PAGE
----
Why Does the Peso-Dollar Exchange Rate Show a Depreciation Trend?: The Role of Productivity Differentials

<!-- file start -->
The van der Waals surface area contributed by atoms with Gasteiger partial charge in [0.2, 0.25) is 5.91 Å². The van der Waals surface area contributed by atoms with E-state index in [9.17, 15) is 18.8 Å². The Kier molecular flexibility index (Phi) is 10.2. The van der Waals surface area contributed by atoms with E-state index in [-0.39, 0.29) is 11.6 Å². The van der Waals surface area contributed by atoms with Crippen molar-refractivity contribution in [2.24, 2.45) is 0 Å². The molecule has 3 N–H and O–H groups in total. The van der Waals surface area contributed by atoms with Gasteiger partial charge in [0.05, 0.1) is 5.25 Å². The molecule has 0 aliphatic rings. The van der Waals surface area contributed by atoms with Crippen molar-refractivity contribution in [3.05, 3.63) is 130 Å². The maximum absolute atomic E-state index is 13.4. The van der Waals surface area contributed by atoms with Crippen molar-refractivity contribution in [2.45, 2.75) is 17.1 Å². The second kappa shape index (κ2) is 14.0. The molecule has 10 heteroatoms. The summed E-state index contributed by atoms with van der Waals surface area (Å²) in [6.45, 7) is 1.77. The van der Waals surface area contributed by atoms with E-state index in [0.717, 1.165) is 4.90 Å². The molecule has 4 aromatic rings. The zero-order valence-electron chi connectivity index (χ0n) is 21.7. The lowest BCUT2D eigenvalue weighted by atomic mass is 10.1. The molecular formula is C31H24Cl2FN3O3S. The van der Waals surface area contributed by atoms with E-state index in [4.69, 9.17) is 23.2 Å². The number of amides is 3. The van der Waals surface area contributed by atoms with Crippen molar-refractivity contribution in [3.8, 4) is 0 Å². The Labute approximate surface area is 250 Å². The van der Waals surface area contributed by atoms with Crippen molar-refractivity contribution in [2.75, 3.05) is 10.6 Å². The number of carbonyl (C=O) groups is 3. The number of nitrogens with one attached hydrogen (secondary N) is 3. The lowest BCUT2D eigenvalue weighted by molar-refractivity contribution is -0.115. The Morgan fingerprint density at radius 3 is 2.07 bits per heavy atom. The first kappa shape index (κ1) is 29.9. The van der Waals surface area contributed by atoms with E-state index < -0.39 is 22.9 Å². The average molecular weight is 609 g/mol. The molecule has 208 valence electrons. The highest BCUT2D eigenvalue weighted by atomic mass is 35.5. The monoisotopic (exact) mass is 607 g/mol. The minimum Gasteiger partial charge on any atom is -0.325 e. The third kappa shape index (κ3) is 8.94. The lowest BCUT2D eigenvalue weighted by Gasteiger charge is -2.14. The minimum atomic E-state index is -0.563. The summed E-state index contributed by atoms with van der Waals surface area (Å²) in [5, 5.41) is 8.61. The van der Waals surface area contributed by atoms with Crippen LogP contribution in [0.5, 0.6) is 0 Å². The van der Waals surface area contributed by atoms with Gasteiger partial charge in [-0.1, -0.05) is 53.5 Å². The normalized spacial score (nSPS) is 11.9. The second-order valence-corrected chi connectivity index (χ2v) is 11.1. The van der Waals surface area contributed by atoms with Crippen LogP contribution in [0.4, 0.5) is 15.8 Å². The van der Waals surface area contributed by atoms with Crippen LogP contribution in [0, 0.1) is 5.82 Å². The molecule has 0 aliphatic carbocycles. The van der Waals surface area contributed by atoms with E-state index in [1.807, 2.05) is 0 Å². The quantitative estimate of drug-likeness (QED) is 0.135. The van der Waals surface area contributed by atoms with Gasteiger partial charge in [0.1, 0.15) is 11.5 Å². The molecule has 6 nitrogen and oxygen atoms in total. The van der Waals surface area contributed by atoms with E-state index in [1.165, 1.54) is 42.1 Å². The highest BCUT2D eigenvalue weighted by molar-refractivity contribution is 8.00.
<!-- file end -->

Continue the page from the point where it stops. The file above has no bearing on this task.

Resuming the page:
Over the last three decades, Mexico’s macroeconomic policy has been driven by a sound orthodox strategy: an open economy via many trade agreements signed since the mid-1980s, a nominal exchange rate under a flexible regime since 1994, central bank autonomy, and responsible fiscal policy, among other benchmarks. Nevertheless, the exchange rate has continued on a path of depreciation against the US dollar. In this paper, we show that although an equilibrium relationship exists between the exchange rate and prices in Mexico and the US (its main commercial partner), there are other forces affecting the former. The main factor in this relentless long-term depreciation is the loss of productivity in Mexico relative to the US. In addition, we show that the extraordinary liquidity supplied by the US during the 2008 crisis caused the Mexican peso to appreciate against the dollar.